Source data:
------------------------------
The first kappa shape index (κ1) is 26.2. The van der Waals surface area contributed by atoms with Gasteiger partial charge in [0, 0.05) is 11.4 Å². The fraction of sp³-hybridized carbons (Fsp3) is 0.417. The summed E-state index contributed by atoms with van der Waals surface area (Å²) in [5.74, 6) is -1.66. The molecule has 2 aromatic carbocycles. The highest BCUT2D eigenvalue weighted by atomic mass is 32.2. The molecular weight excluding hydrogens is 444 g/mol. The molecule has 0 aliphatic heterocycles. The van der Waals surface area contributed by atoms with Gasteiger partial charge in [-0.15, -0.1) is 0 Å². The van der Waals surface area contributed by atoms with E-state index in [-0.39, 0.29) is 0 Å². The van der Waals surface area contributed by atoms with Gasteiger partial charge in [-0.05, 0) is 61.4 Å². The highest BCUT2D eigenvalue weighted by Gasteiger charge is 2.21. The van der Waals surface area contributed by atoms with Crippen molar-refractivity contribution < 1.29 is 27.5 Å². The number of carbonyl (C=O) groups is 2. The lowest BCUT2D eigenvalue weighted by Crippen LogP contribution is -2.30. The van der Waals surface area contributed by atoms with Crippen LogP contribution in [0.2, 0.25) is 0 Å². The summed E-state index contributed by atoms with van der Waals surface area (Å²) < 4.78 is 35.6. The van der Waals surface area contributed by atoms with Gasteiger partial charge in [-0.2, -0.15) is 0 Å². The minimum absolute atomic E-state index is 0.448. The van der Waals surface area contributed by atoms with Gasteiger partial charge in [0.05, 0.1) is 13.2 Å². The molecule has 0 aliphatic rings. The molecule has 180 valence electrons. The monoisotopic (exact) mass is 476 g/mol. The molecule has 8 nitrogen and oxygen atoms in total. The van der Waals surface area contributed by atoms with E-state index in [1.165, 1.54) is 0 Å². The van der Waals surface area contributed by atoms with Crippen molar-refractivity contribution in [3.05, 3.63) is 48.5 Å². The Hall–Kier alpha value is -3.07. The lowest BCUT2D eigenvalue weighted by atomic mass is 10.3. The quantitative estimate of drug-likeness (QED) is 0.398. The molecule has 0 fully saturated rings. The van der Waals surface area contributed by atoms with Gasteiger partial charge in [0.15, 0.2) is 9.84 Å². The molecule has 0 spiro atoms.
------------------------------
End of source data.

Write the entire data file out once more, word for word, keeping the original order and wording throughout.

The first kappa shape index (κ1) is 26.2. The van der Waals surface area contributed by atoms with Gasteiger partial charge in [0, 0.05) is 11.4 Å². The fraction of sp³-hybridized carbons (Fsp3) is 0.417. The summed E-state index contributed by atoms with van der Waals surface area (Å²) in [5.74, 6) is -1.66. The molecule has 2 aromatic carbocycles. The highest BCUT2D eigenvalue weighted by atomic mass is 32.2. The molecular weight excluding hydrogens is 444 g/mol. The molecule has 0 aliphatic heterocycles. The van der Waals surface area contributed by atoms with Gasteiger partial charge in [-0.15, -0.1) is 0 Å². The van der Waals surface area contributed by atoms with E-state index in [-0.39, 0.29) is 0 Å². The van der Waals surface area contributed by atoms with Gasteiger partial charge in [-0.05, 0) is 61.4 Å². The highest BCUT2D eigenvalue weighted by Gasteiger charge is 2.21. The van der Waals surface area contributed by atoms with Crippen molar-refractivity contribution < 1.29 is 27.5 Å². The number of carbonyl (C=O) groups is 2. The lowest BCUT2D eigenvalue weighted by Crippen LogP contribution is -2.30. The van der Waals surface area contributed by atoms with Crippen LogP contribution in [0.2, 0.25) is 0 Å². The summed E-state index contributed by atoms with van der Waals surface area (Å²) < 4.78 is 35.6. The van der Waals surface area contributed by atoms with Gasteiger partial charge in [-0.2, -0.15) is 0 Å². The minimum absolute atomic E-state index is 0.448. The van der Waals surface area contributed by atoms with Gasteiger partial charge in [0.05, 0.1) is 13.2 Å². The molecule has 0 aliphatic rings. The molecule has 180 valence electrons. The monoisotopic (exact) mass is 476 g/mol. The molecule has 8 nitrogen and oxygen atoms in total. The van der Waals surface area contributed by atoms with E-state index in [1.165, 1.54) is 0 Å². The van der Waals surface area contributed by atoms with Crippen molar-refractivity contribution in [3.05, 3.63) is 48.5 Å². The Hall–Kier alpha value is -3.07. The lowest BCUT2D eigenvalue weighted by atomic mass is 10.3. The quantitative estimate of drug-likeness (QED) is 0.398. The molecule has 0 fully saturated rings. The van der Waals surface area contributed by atoms with Gasteiger partial charge in [0.15, 0.2) is 9.84 Å². The molecule has 0 spiro atoms.